When it comes to deciding whether or not an individual had intent, watching a video recording can make the difference between life and death for the guilty person. Therefore, scientists did an experiment that shows how people can be biased by a slow motion clip.
The purpose was to determine if the viewers were prone to consider people filmed in slow motion as acting with premeditation in a deliberate, willful act.
The results showed that indeed, jurors that had been shown a video in slow motion with the guilty person were inclined to assign more responsibility to the individual involved than when presented with a short clip in real-time view.
Guilty or Not Guilty
The study was designed by a team of scientists from the University of Virginia, University of Chicago and the University of San Francisco.
The authors take as an example the trial of John Lewis who was recorded by a surveillance camera while fatally shooting a police officer in the midst of an armed robbery. The scientists believe that the fact the jury was presented with the video in slow motion might have been decisive in convicting the guilty person. Instead of receiving a verdict of second-degree murder and face the possibility of lifetime prison, Lewis was sentenced to death.
The experiment included presenting volunteers a five-second video of an armed robbery. In the clip, the robber shoots a sales person. The group who viewed the footage in slow motion was more likely to believe that the robber premeditated the kill.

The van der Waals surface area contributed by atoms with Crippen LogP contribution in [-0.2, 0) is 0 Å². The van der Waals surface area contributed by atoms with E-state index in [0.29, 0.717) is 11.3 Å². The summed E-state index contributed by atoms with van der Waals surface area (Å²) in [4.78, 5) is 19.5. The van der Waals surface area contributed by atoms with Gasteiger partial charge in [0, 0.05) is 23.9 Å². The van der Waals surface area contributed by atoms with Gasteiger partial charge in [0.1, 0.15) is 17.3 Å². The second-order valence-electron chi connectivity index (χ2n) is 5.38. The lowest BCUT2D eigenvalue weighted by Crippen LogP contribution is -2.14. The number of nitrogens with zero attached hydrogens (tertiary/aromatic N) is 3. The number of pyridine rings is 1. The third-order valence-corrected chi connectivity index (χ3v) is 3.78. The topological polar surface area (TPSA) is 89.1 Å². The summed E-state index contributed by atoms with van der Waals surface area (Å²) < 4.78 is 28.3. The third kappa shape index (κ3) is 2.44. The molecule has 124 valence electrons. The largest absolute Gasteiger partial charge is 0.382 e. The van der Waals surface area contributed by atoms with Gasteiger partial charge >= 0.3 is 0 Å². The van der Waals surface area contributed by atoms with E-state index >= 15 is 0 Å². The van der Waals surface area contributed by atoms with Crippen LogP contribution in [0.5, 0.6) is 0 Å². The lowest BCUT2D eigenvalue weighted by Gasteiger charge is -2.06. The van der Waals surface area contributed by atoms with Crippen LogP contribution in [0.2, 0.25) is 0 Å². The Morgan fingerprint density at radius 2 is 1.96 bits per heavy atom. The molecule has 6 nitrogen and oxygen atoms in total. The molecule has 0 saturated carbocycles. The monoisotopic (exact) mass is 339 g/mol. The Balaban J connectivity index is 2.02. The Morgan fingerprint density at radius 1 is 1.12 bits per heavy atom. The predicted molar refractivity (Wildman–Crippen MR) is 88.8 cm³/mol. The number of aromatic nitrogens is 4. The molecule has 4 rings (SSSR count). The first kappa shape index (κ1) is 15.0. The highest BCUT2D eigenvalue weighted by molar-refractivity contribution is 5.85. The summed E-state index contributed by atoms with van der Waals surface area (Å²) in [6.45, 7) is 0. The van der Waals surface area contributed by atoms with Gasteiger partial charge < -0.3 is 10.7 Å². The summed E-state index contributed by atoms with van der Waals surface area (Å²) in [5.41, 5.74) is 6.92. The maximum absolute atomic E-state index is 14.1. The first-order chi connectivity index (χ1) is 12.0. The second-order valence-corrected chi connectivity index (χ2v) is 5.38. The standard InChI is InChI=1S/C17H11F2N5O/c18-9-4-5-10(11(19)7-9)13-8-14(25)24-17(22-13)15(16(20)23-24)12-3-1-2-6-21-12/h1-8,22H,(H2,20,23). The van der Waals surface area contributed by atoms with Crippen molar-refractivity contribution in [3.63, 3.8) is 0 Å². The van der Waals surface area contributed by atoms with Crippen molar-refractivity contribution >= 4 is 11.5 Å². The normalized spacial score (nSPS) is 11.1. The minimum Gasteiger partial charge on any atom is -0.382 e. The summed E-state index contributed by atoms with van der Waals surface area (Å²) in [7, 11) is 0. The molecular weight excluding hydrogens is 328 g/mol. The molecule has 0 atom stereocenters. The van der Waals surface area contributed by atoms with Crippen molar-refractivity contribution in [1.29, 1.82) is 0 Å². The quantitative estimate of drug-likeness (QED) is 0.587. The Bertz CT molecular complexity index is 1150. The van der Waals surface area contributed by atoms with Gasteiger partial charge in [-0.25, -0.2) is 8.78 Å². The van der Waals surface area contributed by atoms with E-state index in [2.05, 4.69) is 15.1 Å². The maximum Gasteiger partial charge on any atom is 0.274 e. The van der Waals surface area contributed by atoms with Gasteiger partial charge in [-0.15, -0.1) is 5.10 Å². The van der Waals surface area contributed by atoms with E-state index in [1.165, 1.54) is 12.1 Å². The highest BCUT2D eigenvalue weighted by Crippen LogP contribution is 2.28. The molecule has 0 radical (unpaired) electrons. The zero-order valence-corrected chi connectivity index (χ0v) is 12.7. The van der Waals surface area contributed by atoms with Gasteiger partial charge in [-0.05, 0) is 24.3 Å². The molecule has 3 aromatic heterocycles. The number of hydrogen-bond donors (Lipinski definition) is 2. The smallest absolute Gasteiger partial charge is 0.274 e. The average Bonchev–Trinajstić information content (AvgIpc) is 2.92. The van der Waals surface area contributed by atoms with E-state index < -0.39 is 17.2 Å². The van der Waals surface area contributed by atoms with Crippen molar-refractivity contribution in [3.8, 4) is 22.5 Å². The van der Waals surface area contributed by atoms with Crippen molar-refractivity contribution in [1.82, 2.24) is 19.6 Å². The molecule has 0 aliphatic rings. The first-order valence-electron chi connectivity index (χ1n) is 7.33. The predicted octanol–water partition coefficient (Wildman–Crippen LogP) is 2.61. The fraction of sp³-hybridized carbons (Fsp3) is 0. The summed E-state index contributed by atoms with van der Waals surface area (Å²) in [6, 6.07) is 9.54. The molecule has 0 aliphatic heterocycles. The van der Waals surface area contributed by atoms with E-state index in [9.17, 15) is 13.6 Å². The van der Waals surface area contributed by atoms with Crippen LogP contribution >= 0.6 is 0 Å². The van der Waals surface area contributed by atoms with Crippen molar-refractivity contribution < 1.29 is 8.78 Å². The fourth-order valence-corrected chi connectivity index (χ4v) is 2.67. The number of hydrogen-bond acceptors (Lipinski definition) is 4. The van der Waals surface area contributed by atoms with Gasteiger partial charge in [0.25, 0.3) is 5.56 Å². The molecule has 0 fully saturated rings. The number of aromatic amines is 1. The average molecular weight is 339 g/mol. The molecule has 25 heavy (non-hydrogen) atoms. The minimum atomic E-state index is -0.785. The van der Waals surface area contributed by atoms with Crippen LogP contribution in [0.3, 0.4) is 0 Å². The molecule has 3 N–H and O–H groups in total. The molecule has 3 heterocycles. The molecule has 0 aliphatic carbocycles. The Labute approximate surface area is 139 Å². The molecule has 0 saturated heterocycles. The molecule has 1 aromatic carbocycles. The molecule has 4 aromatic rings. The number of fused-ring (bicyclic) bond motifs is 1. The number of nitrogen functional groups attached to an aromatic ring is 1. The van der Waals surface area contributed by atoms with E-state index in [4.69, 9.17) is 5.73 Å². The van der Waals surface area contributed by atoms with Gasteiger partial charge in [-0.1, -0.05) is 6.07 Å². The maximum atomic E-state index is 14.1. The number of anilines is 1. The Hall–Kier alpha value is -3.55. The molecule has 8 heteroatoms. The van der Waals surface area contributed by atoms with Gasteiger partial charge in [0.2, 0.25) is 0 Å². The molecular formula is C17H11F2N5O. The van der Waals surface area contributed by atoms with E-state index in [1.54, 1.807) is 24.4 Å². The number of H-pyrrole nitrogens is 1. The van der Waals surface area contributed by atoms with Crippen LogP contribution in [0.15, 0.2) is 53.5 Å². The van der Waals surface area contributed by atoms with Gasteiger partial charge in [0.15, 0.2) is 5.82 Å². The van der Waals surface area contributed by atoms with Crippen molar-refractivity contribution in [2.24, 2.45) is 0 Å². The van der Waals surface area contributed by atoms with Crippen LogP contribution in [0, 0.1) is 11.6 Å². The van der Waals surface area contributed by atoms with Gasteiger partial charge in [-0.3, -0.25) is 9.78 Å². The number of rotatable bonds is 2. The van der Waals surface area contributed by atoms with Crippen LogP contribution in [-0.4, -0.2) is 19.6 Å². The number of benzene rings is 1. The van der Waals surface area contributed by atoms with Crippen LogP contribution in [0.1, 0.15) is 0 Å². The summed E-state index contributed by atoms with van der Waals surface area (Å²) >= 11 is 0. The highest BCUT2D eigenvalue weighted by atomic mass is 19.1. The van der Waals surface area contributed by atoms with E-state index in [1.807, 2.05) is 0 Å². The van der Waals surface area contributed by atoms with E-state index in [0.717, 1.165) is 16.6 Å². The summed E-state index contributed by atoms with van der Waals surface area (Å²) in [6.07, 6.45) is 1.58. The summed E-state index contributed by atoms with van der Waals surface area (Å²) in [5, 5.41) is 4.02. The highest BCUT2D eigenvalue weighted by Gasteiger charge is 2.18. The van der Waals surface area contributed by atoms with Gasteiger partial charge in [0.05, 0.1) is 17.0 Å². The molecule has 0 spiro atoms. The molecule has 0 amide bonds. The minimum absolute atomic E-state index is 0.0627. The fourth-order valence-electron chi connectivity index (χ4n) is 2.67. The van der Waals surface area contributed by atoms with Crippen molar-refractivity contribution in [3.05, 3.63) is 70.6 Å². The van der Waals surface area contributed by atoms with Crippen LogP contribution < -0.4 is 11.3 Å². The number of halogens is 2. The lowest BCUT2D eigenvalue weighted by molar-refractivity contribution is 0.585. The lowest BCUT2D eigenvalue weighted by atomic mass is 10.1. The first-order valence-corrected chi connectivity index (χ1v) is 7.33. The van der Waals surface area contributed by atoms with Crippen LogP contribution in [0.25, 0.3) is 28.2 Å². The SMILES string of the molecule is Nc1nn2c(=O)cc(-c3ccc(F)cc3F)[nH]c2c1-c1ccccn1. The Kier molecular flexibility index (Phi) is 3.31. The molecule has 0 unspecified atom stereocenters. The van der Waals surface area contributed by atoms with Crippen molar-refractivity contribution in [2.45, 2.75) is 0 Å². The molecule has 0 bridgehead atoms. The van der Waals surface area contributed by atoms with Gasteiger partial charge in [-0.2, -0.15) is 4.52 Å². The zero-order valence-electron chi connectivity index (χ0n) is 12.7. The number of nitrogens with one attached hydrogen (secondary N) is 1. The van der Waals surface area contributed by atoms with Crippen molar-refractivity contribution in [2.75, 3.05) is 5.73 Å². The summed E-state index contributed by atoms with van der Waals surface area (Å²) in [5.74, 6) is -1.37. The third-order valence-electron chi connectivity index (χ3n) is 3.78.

Statistically speaking, out of 1,000 juries, 39 would give a unanimous guilty verdict when watching in regular speed, while 150 juries would give a guilty verdict when looking at the same clip in slow motion.
Testing the Hypothesis
The research involved several segments, as the scientists wanted to explore different scenarios to see if the results were consistent with the initial setting.
A second situation intended to test whether or not a slow motion clip would offer the audience more time to ponder and speculate on the action. Thus, the volunteers were presented with two versions of the same clip, one in slow motion and another with a frozen frame, both having the same length. The results showed that people who watched the clip in slow motion were still more prone than the others to consider the action as premeditated.
A third segment was a variation of the previous situation, with the difference that the volunteers who were watching in slow motion were reminded that they were viewing an altered video, not a real-time one. The results were the same.
In the end, the researchers wanted to see if the error was eliminated when watching both the slow motion and the standard clip, as it usually happens in trials. The results showed that watching both versions reduced the bias, but did not eliminate it.
The authors of the study conclude that showing a video in slow motion alters jury’s perception, making it more prone to give a guilty verdict.
The research focused only on the momentary perception and not on the whole act of deciding whether a person is guilty or not, as the situations in the court can be more complex and the juries can take the decision based on other elements too. However, the study shows that it is important to present a video in a standard speed in order to avoid any biases.
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